THE BLOG
01/03/2013 06:08 pm ET Updated Mar 05, 2013

The Most Powerful Facebook Mobile Ad Feature Most Marketers Don't Know About Yet

In September 2012 Facebook announced a new targeting option called "Custom Audiences," which it mentioned in its earnings release but which not enough marketers and very few Wall Street analysts appear to understand. It lets marketers target their existing customers by doing a match with hashed versions of their opt-in email addresses. "Hashing" allows one to provide an encoded version of the email address that's easy to match against when someone else is using the same hashing function, but it's difficult to unencode to get the initial email address. To get started, one simply uploads the hashed list(s) via a Facebook Ads API partner or Facebook's Power Editor.

The Opportunity: As most marketers know, emailing customers or prospects has a high opportunity cost -- a non-relevant email will either get consigned to the spam bin or worse, the user clicks the 'unsubscribe' button. Custom Audiences instead allows marketers to show a more relevant Facebook ad to a customer, in a spot they would have seen another ad anyway. And just as with email, creating multiple sub-segments of the user base allows targeted offer delivery to specific groups instead of a "one size fits all" message.

The Confusion: Facebook launched a lot of new ad products in 2012, and with it came the usual confusion that comes from groundbreaking new advances. Custom Audiences launched around the same time as the Facebook Exchange (FBX), with much less press and fanfare, and it is thus unsurprising that many advertisers might have missed this product or are confused about how it works. In the earnings transcript, Sheryl Sandberg said "We frequently see a match rate over 50 percent and sometimes as high as 95 percent, which we believe to be much higher than industry norms." No serious marketer should enter 2013 without knowing about Custom Audiences.

Facebook Exchange (FBX) vs. Custom Audiences: FBX is cookie-based retargeting -- the advertiser places a pixel from one of Facebook's FBX partners on a website, Facebook alerts the partner that a cookied user is about to see an ad. The partner then bids for that impression. If they win the impression, they track the amount paid for the ad. Not that different from Google's AdX exchange (except for more price transparency since it is visible in the marketer's own Facebook ad account) -- but there's no ability to combine this targeting with any of Facebook's targeting, nor the ability to access anything other than desktop "right-rail" Facebook marketplace ad inventory.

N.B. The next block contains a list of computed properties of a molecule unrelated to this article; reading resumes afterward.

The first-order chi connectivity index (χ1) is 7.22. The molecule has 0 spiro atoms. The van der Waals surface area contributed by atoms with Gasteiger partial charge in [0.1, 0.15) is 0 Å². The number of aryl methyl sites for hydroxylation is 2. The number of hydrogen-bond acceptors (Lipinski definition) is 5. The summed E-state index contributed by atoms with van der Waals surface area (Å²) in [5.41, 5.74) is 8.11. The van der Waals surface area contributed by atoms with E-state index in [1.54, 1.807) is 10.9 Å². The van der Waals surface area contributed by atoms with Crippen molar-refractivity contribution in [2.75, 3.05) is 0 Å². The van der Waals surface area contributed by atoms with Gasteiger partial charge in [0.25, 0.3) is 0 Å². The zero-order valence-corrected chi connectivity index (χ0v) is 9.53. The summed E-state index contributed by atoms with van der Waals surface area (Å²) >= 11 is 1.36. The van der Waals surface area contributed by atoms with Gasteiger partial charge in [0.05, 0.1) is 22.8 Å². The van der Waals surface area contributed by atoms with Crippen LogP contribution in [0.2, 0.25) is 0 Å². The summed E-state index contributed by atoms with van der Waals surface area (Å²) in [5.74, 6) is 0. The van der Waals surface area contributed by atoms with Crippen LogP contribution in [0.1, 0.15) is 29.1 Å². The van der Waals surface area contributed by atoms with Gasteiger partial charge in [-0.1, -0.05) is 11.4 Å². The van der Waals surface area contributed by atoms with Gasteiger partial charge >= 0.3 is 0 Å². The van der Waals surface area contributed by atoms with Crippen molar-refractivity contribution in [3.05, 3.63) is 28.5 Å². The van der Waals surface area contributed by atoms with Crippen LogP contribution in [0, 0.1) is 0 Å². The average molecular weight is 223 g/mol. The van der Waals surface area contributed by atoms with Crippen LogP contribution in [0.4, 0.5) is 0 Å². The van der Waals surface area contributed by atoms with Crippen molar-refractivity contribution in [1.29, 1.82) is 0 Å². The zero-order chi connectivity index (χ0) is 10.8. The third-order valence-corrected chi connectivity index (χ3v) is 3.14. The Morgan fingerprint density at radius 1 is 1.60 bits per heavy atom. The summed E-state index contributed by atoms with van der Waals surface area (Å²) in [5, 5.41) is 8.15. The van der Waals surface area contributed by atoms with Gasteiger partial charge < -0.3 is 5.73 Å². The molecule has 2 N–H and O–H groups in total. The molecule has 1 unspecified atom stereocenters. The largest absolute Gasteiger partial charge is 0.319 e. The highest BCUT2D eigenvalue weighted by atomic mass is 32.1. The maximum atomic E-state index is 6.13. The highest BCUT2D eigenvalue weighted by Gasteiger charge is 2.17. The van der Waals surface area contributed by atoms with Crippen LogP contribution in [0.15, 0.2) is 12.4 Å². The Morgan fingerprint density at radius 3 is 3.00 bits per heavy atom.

Custom Audiences, however, creates a segment in the marketer's Facebook ads account that works like "Broad Category" targeting: a target "bucket" that can be combined with other targeting to hone in on a specific defined group. What's powerful about Custom Audiences (that is currently unavailable with FBX) is that (1) the marketer can combine its first-party targeting with any other Facebook targeting and (2) the marketer can harness any and all of Facebook's native ad types! They could, for example, show ads to only their female customers, or those that are not yet fans of their Facebook page, etc. And they can therefore enable...

Instant mobile ads to existing customers: The advertiser can upload their hashed email list and create an ad campaign to show to Facebook's mobile newsfeed only, likely in less than an hour. Mobile newsfeed ads have very high response rates, and no longer need to be Sponsored Stories only, as they were initially. Marketers can now promote a page post ad that includes a large photo, text and a link that could take up the full screen on a mobile device on a cost per click basis. Mobile advertising on Facebook has scale, high response rates and very importantly, instant relevance for marketers since they can microtarget existing customers instantly. Of course Facebook ad creation is simple too -- no weirdly-sized image banners to have a designer create.

For retailers reactivating past purchasers, financial services companies trying to turn (actual) customers into fans (like this case study for a large financial services company), or publishers getting high-value users to install their branded iOS or Android apps (and also combining device- or mobile OS-specific targeting), the Facebook Custom Audiences plus mobile combination will no doubt be a very important way for many marketers to start communicating their their existing customers on mobile in 2013.